Bourgeois Brief: Official Obama Portraits Unveiled, Toni Braxton Stages Comeback, & More
Your daily dose of art, news, and pop culture headlines, and a signal boost for creators of color.
Official Obama Portraits Unveiled
The official portraits of Barack and Michelle Obama were unveiled Monday during a ceremony at the Smithsonian’s National Portrait Gallery. Barack’s portrait was painted by famed artist Kehinde Wiley while Michelle’s was helmed by Baltimore artists Amy Sherald. The official portrait is a longstanding tradition for former presidents. Get more details at CNN, and see the portraits below.
Mary J. Blige Cast in New Netflix Series
Mary J. Blige, who is currently the first person to be nominated for acting and song Oscars in the same year, has been cast in Netflix’s The Umbrella Academy. The superhero live action series was created by My Chemical Romance’s Gerard Way. Blige will play a hitwoman named Cha-Cha. Find out more at Variety.
Toni Braxton Preps for Comeback
Toni Braxton is readying her first solo album in 8 years. The singer just released the new single, “Long As I Live”, and her album, Sex & Cigarettes, will hit shelves and streaming services March 23 via Def Jam. Braxton’s last album was her collaboration with Babyface, Love, Marriage & Divorce, which won the Best R&B Album Grammy in 2015. Read more about Braxton’s comeback at EW, and listen to the first single below.
All That Cast Reunites for Wild ‘n Out
Nickelodeon’s 90s era was iconic, much in part to hit shows like All That, the sketch comedy show that ruled every kid’s Saturday night. Over the weekend, SNL’s Kenan Thompson, Kel Mitchell, Lori Beth Denberg, and Josh Server reunited for an appearance on MTV’s Wild ‘n Out. See the photos and revisit the good ol’ days at EW.
Regina Hall Joins Showtime Pilot Ball Street
Regina Hall joins Don Cheadle and Andrew Rannells for the Showtime pilot, Ball Street. The show centers around a pair of finance outsiders navigating the 1987 stock market crash. Hall plays the head of a trading firm. Get additional details at Vulture.
Food for thought
The last few years have since the rise of a music subgenre called PBR&B or post-R&B. Several artists like Rhye and Wet ushered in a low-key, downtempo era of alternative music that was equal parts of emo and romance. Vulture’s Jeff Ihaza thinks it’s time to move on, as this genre has failed us and its popularity still plays into racial segregation and stereotypes.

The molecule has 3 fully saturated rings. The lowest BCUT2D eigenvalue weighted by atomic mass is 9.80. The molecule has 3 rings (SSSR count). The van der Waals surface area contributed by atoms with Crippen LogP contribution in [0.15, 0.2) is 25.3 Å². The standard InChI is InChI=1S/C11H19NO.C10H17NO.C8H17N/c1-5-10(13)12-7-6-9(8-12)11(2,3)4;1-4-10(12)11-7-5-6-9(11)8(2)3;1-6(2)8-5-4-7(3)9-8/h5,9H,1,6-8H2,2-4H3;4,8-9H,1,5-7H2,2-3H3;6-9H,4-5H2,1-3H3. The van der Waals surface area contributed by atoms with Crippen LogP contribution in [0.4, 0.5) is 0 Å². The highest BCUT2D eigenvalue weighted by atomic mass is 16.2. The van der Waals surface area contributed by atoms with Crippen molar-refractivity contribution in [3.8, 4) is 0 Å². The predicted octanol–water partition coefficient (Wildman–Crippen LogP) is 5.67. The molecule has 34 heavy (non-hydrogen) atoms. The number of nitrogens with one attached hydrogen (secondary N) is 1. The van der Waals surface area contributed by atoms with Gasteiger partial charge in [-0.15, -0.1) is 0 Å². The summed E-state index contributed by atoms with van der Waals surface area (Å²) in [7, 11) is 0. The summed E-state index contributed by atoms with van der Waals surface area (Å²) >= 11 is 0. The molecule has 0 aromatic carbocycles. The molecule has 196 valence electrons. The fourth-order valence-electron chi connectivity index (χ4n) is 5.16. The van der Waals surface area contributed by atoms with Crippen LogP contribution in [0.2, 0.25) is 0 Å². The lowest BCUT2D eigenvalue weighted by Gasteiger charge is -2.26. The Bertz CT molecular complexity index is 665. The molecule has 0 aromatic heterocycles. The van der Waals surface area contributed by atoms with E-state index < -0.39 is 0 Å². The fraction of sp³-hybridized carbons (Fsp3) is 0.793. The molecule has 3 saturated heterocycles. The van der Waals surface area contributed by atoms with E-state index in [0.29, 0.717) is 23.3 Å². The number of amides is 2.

“Rhythm and blues,” the genre definition that prefigures the shorthand R&B, was created in 1949 by the record executive Jerry Wexler as a replacement for “race records,” a designation given to music made by black artists. It’s a relic of the music industry’s steadfast use of commercial taxonomies that organize consumers along racial lines. In 2011, the acclaimed R&B producer Ivan Barias petitioned the Grammys to create the Urban Contemporary category as a way of crediting artists who were making music influenced by R&B, but that fell outside of what the genre had become traditionally known for. “I’m trying to bridge that gap between the future and the past,” the producer Tricky Stewart told the Fader about his support for the category. Even without the music industry’s early designation of the genre as “race records,” R&B is in fact rooted in black musical traditions, which made white artists’ early forays into the genre, think of John B. or Justin Timberlake, exciting in their time. It symbolized a sort of idealized racial harmony, where a white guy could sing for a black audience and vice versa. Never mind that the white guy is more commercially viable thanks to long-standing stigmas against black artists. But even so, those overtures into black music were marked by white artists seeking approval, or a sense of authenticity, from the black progenitors of a sound.
Read the full essay and review here.
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